For Lex-Jordan Ibegbu, law as a career seemed like a natural choice – even though, as he notes, “I didn’t see too many lawyers around when I was growing up.”
That was Southeast Raleigh, where Ibegbu (now 25 years old) was turning heads rapping in talent shows before he was even a teenager. Eventually, he adopted the stage name Lexicon. Lawyer seemed like a short step from what he was already doing as a performer.
“Being a rapper, I was onstage, talking and communicating,” he said. “And when I was growing up in church, they’d get me up to talk, give the message. It seemed like all the people I aspired to be like were using law as a steppingstone, like the salsa singer Rueben Blades – who went to Harvard Law and used that to become even more active in the community.
“That’s the career trajectory I want.”
Ibegbu is the son of a Nigerian immigrant father, one of eight kids. He was born and raised in Raleigh, and he was 11 years old when hometown rapper Petey Pablo filmed his 2001 hit video for “Raise Up” not far from where he grew up.
But Ibegbu was actually more into rock and skateboarding back then, citing AC/DC, Prince and Jimi Hendrix as particular favorites of his youth. That was especially the case after his sister gave him a guitar.
“I played it every day, doing Hendrix’s ‘Star Spangled Banner’ out on the porch,” he said with a laugh. “Some people would say, ‘Shut that up!’ But others would like it: ‘Whassup, you’re making that guitar talk!’”
He really did focus on learning and improving, and he played us a couple of his songs that he was very proud of.
Vic Quesada Herrera, who taught Lex-Jordan Ibegbu 10th-grade Spanish
Even during his rocker days, however, Ibegbu’s older brother was also exposing him to hip-hop, and it did not take long for Ibegbu to start making recordings of his own. By the time Ibegbu got to Cary Academy on scholarship for high school, he was putting out his own mix-tape CDs.
“The aspect of Lex I remember most was his spirit in terms of working as hard as he could,” said Vic Quesada Herrera, who taught him intermediate Spanish in 10th grade at Cary Academy. “He really did focus on learning and improving, and he played us a couple of his songs that he was very proud of. He was also very receptive and willing to take criticism.”
Ibegbu kept on recording while earning a political science degree on scholarship at UNC-Chapel Hill, followed by the University of Miami law school. Even though he just released a new album, “The Rising Sun,” music is currently on hold while he crams for the North Carolina bar exam. Ibegbu will take that in February to earn his law license.
“He’s very versatile because of his personality,” Herrera said. “I imagine him being an awesome lawyer but also a producer of music. Maybe he’ll represent other singers, too.”
What pays the bills
By the time Ibegbu graduated from UNC in 2012, he was ready to get out of North Carolina for a while. That led to Miami, a city that suited him quite well.
“Being around all that music down there was amazing, the chance to touch people,” he said. “You can only do so much of that in North Carolina, but you could touch some big names down there. Like I’d work out at the gym and see Jon Secada, a huge pop star from the ’90s who sold 20 million records. I’d go up to him and say, ‘You need to let me write you a record.’ And he’d say he’d think about it. Of course he didn’t, but he never snapped at me.”
While in law school, Ibegbu worked as a clerk at a firm that did a lot of lobbying and government work; he jokingly likens himself to Remy Danton, the chief-of-staff character on the political series “House of Cards.” Once he gets his law license, politics might wind up being a future career path for Ibegbu.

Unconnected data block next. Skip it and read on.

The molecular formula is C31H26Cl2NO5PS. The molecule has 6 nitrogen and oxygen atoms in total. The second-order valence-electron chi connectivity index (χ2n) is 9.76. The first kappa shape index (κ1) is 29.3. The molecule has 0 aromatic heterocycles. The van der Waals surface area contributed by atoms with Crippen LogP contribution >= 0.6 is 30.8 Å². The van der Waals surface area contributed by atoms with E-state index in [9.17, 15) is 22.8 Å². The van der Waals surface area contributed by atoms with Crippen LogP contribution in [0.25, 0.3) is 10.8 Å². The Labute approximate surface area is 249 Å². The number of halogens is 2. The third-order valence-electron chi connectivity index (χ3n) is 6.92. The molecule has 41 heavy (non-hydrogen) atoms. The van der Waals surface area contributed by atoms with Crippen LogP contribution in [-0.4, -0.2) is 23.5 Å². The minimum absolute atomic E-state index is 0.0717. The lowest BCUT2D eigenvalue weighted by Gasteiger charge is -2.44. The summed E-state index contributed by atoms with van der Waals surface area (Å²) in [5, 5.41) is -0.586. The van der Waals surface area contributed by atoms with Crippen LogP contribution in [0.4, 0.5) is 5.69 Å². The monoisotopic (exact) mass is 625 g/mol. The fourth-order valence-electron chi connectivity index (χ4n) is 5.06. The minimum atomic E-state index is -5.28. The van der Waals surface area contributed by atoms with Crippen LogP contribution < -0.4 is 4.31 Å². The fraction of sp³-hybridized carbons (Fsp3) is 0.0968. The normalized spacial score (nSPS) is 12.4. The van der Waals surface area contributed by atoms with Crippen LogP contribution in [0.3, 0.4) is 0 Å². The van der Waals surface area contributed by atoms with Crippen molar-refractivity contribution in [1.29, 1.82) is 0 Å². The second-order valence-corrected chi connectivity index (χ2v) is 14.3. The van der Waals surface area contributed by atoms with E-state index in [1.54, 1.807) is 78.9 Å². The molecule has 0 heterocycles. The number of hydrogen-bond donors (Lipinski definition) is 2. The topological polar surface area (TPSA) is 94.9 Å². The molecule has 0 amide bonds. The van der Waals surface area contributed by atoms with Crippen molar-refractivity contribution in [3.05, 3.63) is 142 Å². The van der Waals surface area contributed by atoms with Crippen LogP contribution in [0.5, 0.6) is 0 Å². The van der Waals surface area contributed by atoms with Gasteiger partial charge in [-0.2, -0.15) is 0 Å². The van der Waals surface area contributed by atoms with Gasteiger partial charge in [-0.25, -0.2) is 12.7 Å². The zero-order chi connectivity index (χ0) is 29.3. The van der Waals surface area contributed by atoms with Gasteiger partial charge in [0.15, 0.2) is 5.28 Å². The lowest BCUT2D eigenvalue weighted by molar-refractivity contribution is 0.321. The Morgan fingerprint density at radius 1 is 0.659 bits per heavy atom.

“Optimally, I’d like to be in music or governmental lobbying,” he said. “But this is not the same legal environment as the late ’80s and early ’90s, when you could come out of school and do mostly what you wanted. You’ve got to be hungry now, open to doing whatever.”
What feeds the soul
Ibegbu started selling his music during high school, issuing a steady stream of mix tapes where he’d freestyle over recordings. His first time taking the pre-college SAT test didn’t go well, so he said he came up with the $150 needed to buy SAT study books by burning and selling 50 mix CDs at $3 each.
I wanted something that sounds like North Carolina. ... I want it to feel like that – like your mama’s fried okra at a Friday night fish fry.
Over time, his recordings have grown more sophisticated, culminating with his latest album, “The Rising Sun.” The music has traces of worldly Afrobeat, blues, salsa and funk, combining skitter beats and a down-home Southern vibe.
“I wanted something that sounds like North Carolina,” he said. “Something that sounds like you went to Durham and heard blues, then country at some UNC frat party, then soul in downtown Raleigh. I want it to feel like that – like your mama’s fried okra at a Friday night fish fry.”
Lexicon’s drawl often sounds like a more easygoing version of Cypress Hill’s B-Real’s rising and falling staccato delivery, and his songs tackle weighty topics including gentrification (“My City Burnin’”) and unfortunate choices (“So Much Promise”).
“The title ‘The Rising Sun’ means a lot of things, light and dark,” Ibegbu said. “Jimi Hendrix’s last album before he died was ‘First Rays of the New Rising Sun.’ And there’s the melanin of my people. Only the sun comes out of darkness. Out of dark places, we walk into that light. The album talks about some dark things, but it’s uplifting at the same time.
“God did not get me here for nothing,” he added. “When I was 14, I didn’t even think I’d graduate from high school. I’d see people dropping out and when you don’t see anyone who looks like you doing anything, how do you know to do it? If the country only portrays you as a thief, how do you know if you’re supposed to be the king?”